Muddled by unemployment complexity? Straight employment numbers suggest recession is not over

Robert Higgs of the Independent Institute has just noted a few revealing data trends that place claims of recovery in doubt. He rightly points out that the unemployment numbers are confusing and politicized. On the other hand, straight employment numbers, while still problematic, are less open for manipulation and easier to understand.

When one looks at the proportion of the population employed, however, there has been no rise since it began falling rapidly in 2007.

In 2007, the ratio for both sexes combined was about 63 percent. In 2008, it fell steadily, and by December it had reached 61 percent. In 2009, it continued to fall steadily, and by December it had reached 58.2 percent. At that point, it more or less stabilized at its recession low point, and during the past two years it has remained in the range 58-59 percent. The most recently reported ratio, for January 2012, was 58.5 percent.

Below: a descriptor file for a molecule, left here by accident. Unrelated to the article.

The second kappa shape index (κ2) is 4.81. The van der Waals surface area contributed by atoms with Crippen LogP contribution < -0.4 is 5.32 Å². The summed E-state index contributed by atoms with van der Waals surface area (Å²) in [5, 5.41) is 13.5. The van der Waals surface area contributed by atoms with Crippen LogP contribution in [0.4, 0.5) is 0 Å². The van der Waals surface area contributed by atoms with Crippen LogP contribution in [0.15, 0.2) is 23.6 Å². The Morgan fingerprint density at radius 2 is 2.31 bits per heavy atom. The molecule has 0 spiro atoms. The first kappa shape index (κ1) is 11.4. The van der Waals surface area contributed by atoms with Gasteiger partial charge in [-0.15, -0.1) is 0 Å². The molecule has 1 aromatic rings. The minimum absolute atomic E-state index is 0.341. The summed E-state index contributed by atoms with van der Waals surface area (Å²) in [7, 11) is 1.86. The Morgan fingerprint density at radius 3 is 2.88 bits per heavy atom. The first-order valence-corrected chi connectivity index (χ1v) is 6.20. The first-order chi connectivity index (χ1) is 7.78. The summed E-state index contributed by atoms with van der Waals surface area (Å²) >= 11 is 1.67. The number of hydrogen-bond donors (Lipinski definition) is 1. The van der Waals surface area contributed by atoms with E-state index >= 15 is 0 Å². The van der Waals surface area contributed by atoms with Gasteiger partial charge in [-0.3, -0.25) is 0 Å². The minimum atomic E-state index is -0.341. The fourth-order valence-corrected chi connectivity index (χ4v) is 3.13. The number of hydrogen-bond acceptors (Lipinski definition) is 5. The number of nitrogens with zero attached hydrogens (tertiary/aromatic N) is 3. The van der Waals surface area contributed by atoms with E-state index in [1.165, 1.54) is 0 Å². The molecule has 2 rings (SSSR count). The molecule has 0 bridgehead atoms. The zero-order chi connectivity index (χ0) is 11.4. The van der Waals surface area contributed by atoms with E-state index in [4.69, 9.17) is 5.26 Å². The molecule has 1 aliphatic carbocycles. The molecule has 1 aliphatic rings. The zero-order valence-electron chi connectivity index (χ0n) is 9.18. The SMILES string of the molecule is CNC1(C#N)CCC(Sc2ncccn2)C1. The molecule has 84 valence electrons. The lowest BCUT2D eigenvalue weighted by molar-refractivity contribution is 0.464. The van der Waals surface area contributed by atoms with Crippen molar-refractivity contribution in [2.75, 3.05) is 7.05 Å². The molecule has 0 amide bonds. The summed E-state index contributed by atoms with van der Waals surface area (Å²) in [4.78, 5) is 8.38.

Consistent with the “jobless recovery” moniker, the supposed recovery does not appear to have replenished employment—at least not as a percentage of the working-age population. And that is inconsistent with past recovery periods, as one can see from the graph. The employment trend also affirms that lower published unemployment rates are a reflection of more people giving up and dropping out of the labor force, rather than people returning to work.

Written by

Fergus Hodgson

Director of fiscal policy studies at the John Locke Foundation, policy advisor with The Future of Freedom Foundation, and host of The Stateless Man radio show on the Overseas Radio Network. Although born in New Zealand, he now bases himself in the United States. You can follow him on twitter @FergHodgson (en español @Fergusito).

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